Grigory Chukhray

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Grigori Chukhrai
Grigory chukhray.jpg
Born Grigori Naumovich Chukhrai
(1921-05-23)May 23, 1921
Melitopol, Ukrainian SSR, USSR
Died October 29, 2001(2001-10-29) (aged 80)
Moscow, Russia
Occupation Film director, screenwriter
Years active 1956-1984

Grigori Naumovich Chukhrai (Russian: Григо́рий Нау́мович Чухра́й, Ukrainian: Григорiй Наумович Чухрай; 23 May 1921 – 29 October 2001) was a prominent Soviet film director and screenwriter of Jewish (on his father's side) and Ukrainian (on his mother's side) origin.[1] He is the father of director Pavel Chukhrai.

Career[edit]

He was born in Melitopol in the Zaporizhia Oblast of Ukraine. A decorated veteran of World War II, Chukhrai's wartime experiences profoundly affected him and the majority of his films were connected with events of the war. Drafted in 1939, he served in the 229th separate communications battalion of the 134th Infantry Division. From 1943 on, he served in airborne troops and took part in operation "Dnipro Troopers".

At war's end, he studied filmmaking at the Soviet State Film School and then developed his craft as a director's assistant at the Kiev Film Studio. By the mid-1950s, he began writing and directing his own films, gaining cinematic recognition outside the Soviet Union at the 1957 Cannes Film Festival with his film Sorok pervyj (The Forty-first).

In 1959, Chukhrai co-wrote and directed his greatest work, Ballad of a Soldier. A story of love and the tragedy of war made without the usual Soviet propaganda, the film received great acclaim at home, earning the prestigious Lenin Prize. It was heralded internationally for both its story and cinematic technique and at Cannes in 1960 the film was awarded a special jury prize for "high humanism and outstanding quality." Ballad of a Soldier overcame the Cold War barrier and premiered in the United States in 1960 at the San Francisco International Film Festival in San Francisco, California. The film won the Festival's Golden Gate Award, for Best Picture and for Best Director for Grigori Chukhrai. Playing worldwide, the following year, it earned the BAFTA Award for Best Film. Grigori Chukhrai and script co-writer Valentin Yezhov were also nominated for an Academy Award for Writing Original Screenplay.

Chukhrai's next film, released in 1961, was titled Chistoye nebo (Clear Skies) and told the story of a Soviet pilot who survives Nazi imprisonment during the war but is later accused of being a spy. It was one of the first Soviet films to deal with some of the repressive practices under the Soviet leadership of Premier Joseph Stalin. It won the Grand Prix (in a tie with Kaneto Shindo's The Naked Island) at the 2nd Moscow International Film Festival.[2] Two years later, he was the President of the Jury at the 3rd Moscow International Film Festival.[3]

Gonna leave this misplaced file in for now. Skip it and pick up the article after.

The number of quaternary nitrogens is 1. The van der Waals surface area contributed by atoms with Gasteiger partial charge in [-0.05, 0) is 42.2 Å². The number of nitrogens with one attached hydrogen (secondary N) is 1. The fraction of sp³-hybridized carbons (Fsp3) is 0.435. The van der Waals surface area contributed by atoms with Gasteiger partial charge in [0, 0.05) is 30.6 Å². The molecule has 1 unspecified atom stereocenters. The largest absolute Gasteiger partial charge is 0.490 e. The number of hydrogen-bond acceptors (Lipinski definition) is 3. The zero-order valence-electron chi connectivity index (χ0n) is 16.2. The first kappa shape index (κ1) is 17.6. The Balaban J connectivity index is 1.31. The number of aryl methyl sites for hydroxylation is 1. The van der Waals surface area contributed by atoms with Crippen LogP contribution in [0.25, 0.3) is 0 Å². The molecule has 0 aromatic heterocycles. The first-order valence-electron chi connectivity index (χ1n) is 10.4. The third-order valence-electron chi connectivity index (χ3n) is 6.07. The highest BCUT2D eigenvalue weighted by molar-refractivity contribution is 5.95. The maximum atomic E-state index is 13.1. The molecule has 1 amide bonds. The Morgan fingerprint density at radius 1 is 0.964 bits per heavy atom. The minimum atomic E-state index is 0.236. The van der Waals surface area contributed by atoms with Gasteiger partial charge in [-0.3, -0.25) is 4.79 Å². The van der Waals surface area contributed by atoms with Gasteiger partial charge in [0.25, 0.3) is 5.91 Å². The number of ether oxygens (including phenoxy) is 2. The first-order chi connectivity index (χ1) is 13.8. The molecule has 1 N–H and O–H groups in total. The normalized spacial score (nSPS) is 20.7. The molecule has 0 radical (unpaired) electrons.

Grigori Chukhrai's grave on the Vagankovo Cemetery in Moscow.

In 1984, at age 63, Chukhrai directed his final film. He wrote a book of war memoirs and in 1994, for his lifetime contribution to film, Chukhrai was given a Nika Award, the Russian film industry's equivalent of an Oscar.

Grigori Chukhrai died of heart failure in Moscow in 2001 at the age of eighty.

Honours and awards[edit]

Filmography[edit]

Year English Title Original Title Notes
1956 The Forty-first Сорок первый Director
1959 Ballad of a Soldier Баллада о солдате Director; screenwriter
1961 Clear Skies Чистое небо Director
1965 There Was an Old Couple Жили-были старик со старухой Director
1966 People! Director
1971 Memory Память Director; documentary
1978 Untypical Story Трясина Director; screenwriter
1980 Life Is Beautiful Жизнь прекрасна Director; screenwriter
1984 I'll Teach You to Dream Я научу вас мечтать Co-director with Yuri Shvyryov; documentary

References[edit]

  1. ^ "Чухрай Григорий Наумович". Sem40.ru. Retrieved 2012-01-30. 
  2. ^ "2nd Moscow International Film Festival (1961)". MIFF. Retrieved 2012-11-18. 
  3. ^ "3rd Moscow International Film Festival (1963)". MIFF. Retrieved 2012-11-25. 

External links[edit]